"... It’s probably hard to not be dysfunctional in some way or have some kind of wreckage when you’re traveling around and entertaining people.” –Hayes Carll

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The buzz surrounding Carll only grew from there. Over the next few months, Little Rock climbed to the top of the Americana chart that measured radio airplay around the country. It was reportedly the first-ever self-released record to achieve that status.

It’s nearly impossible to overstate just how impressive all this was, as it took place in the days before online blogs, and especially social media, helped artists magnify their names. It was a simpler time, and Carll was managing to do two things that any artist aiming for relevancy must do: record killer albums and perform the kinds of shows people wanted to tell others about.

Clearly, the word spread, and it did so without the help of videos, likes, retweets, shares or TikTok. Only two months after that hastily scheduled festival appearance in Parker County, Carll was surprised again by North Texas fans.

“Dan’s Silverleaf in Denton is the first venue of any kind or size that I sold out,” Carll says. “I just remember thinking, ‘Wow, this is an incredible feeling to sell this place out,’ and it just felt like things had really changed for me.”

At the Dan's show, again the audience was packed tightly, and the energy in the space was intense. It felt like an Event with a capital E, more than just another Saturday night show in a town with music blaring out of every other door. Walking into the venue through the front door, Carll had to excuse himself through the serpentine line waiting for entry. On stage, he acknowledged the size of the crowd, but did so in a more assured way then he had the last time he had this size of crowd in front of him.

More people knew more of the words to more of his songs now. Every tune was greeted with the enamored appreciation usually reserved for long-held fan favorites. During the sing-alongs for the Southern-rocking “Little Rock,” and the autobiographically anthemic “Wish I Hadn’t Stayed So Long,” it was difficult to hear Carll sing or his band play over the Hayes mania.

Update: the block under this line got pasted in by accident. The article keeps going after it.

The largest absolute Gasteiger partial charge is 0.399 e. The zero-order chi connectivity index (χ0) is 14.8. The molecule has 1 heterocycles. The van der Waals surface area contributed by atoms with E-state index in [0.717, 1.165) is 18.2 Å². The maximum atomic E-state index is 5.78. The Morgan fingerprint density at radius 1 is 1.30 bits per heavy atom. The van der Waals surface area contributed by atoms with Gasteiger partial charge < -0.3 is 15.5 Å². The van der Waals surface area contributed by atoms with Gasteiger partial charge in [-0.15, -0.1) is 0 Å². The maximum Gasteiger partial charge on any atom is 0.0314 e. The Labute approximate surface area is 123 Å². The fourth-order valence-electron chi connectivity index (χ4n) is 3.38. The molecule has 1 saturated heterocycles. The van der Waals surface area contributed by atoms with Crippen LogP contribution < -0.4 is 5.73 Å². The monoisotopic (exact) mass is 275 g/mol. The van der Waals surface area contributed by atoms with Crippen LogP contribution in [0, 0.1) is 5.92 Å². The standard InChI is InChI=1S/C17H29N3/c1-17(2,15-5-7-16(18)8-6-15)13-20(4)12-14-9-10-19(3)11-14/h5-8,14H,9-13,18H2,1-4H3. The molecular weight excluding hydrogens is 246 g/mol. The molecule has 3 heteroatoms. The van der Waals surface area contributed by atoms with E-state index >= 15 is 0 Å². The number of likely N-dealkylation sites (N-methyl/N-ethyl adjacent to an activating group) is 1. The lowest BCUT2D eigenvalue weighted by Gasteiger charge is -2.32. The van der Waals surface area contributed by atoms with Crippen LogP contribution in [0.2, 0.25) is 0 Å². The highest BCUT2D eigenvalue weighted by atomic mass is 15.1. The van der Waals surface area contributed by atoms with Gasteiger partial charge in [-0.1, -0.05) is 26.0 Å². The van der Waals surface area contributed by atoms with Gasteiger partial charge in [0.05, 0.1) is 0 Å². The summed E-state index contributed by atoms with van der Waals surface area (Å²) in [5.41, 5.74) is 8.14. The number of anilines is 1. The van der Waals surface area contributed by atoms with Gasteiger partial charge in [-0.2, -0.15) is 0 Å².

In 2008, Carll would win the Song of the Year prize at the Americana Music Awards for “She Left Me For Jesus”, and in 2010 he would make the first of two appearances on the legendary Austin City Limits television show. His more recent full-length albums, KMAG YOYO (2011), Lovers and Leavers (2016) and What It Is (2019) have further grown Carll’s critical accolades and fan base.

Whether it’s the comfiest, most ornate theaters in the country, or the craziest clubs, Carll is secure knowing a receptive crowd will greet him these days. Given that his first-ever paying gig many years ago left him with a whole $5, arriving to this point isn’t a small feat. Building a career the way he has comes with a price, however.

“I don’t care who you are,” Carll says. “There’s going to be a lot of tough times. Even if you’re successful, you’re still spending a life away from home, you’re on the road all the time, and it’s probably hard to not be dysfunctional in some way or have some kind of wreckage when you’re traveling around and entertaining people.”

Over the years, Carll has battled with alcohol and endured the end of his first marriage. But these days he’s sober and remarried, now to noted singer-songwriter Allison Moorer, who coincidentally lent vocals to Carll’s crucial Little Rock album.

It’s a safe bet that no matter where his music takes him or how many awards he wins, Carll will always remember those fateful, early North Texas concerts that helped him grasp just how much power his promise held.

“I owe a lot to the people in Dallas-Fort Worth area,” he says. “It’s still one of my biggest markets, and I still can’t believe I’ve gotten to do this for 20-plus years. I just consider myself really, really fortunate.”

Hayes Carll is playing at Billy Bob's in Fort Worth on Thursday, Dec. 16.
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Kelly Dearmore